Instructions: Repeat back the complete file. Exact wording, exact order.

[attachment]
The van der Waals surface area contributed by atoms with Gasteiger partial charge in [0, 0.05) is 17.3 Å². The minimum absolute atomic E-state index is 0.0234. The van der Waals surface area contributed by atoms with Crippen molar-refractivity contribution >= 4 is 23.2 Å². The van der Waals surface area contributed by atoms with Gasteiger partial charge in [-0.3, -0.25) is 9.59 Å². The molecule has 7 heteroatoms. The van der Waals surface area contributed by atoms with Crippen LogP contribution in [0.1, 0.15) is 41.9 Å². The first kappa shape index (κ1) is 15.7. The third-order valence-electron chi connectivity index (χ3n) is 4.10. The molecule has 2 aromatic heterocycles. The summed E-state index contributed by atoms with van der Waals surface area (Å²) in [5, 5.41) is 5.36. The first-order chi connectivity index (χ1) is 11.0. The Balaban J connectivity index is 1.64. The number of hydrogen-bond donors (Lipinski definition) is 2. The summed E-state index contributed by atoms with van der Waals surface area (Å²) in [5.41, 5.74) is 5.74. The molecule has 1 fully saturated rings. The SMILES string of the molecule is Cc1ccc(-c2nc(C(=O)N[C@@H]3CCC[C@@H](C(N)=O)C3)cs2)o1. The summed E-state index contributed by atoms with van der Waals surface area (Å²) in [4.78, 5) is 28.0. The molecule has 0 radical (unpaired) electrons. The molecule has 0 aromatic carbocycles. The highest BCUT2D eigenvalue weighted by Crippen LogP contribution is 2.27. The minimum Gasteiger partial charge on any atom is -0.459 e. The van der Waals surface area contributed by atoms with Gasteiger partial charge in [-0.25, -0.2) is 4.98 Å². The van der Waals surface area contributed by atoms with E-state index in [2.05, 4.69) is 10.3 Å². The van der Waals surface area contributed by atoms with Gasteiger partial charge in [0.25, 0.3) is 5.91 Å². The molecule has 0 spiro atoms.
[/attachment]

The van der Waals surface area contributed by atoms with Gasteiger partial charge in [0, 0.05) is 17.3 Å². The minimum absolute atomic E-state index is 0.0234. The van der Waals surface area contributed by atoms with Crippen molar-refractivity contribution >= 4 is 23.2 Å². The van der Waals surface area contributed by atoms with Gasteiger partial charge in [-0.3, -0.25) is 9.59 Å². The molecule has 7 heteroatoms. The van der Waals surface area contributed by atoms with Crippen LogP contribution in [0.1, 0.15) is 41.9 Å². The first kappa shape index (κ1) is 15.7. The third-order valence-electron chi connectivity index (χ3n) is 4.10. The molecule has 2 aromatic heterocycles. The summed E-state index contributed by atoms with van der Waals surface area (Å²) in [5, 5.41) is 5.36. The first-order chi connectivity index (χ1) is 11.0. The Balaban J connectivity index is 1.64. The number of hydrogen-bond donors (Lipinski definition) is 2. The summed E-state index contributed by atoms with van der Waals surface area (Å²) in [5.41, 5.74) is 5.74. The molecule has 1 fully saturated rings. The SMILES string of the molecule is Cc1ccc(-c2nc(C(=O)N[C@@H]3CCC[C@@H](C(N)=O)C3)cs2)o1. The summed E-state index contributed by atoms with van der Waals surface area (Å²) in [4.78, 5) is 28.0. The molecule has 0 radical (unpaired) electrons. The molecule has 0 aromatic carbocycles. The highest BCUT2D eigenvalue weighted by Crippen LogP contribution is 2.27. The minimum Gasteiger partial charge on any atom is -0.459 e. The van der Waals surface area contributed by atoms with Gasteiger partial charge in [-0.25, -0.2) is 4.98 Å². The van der Waals surface area contributed by atoms with E-state index in [2.05, 4.69) is 10.3 Å². The van der Waals surface area contributed by atoms with Gasteiger partial charge in [0.25, 0.3) is 5.91 Å². The molecule has 0 spiro atoms.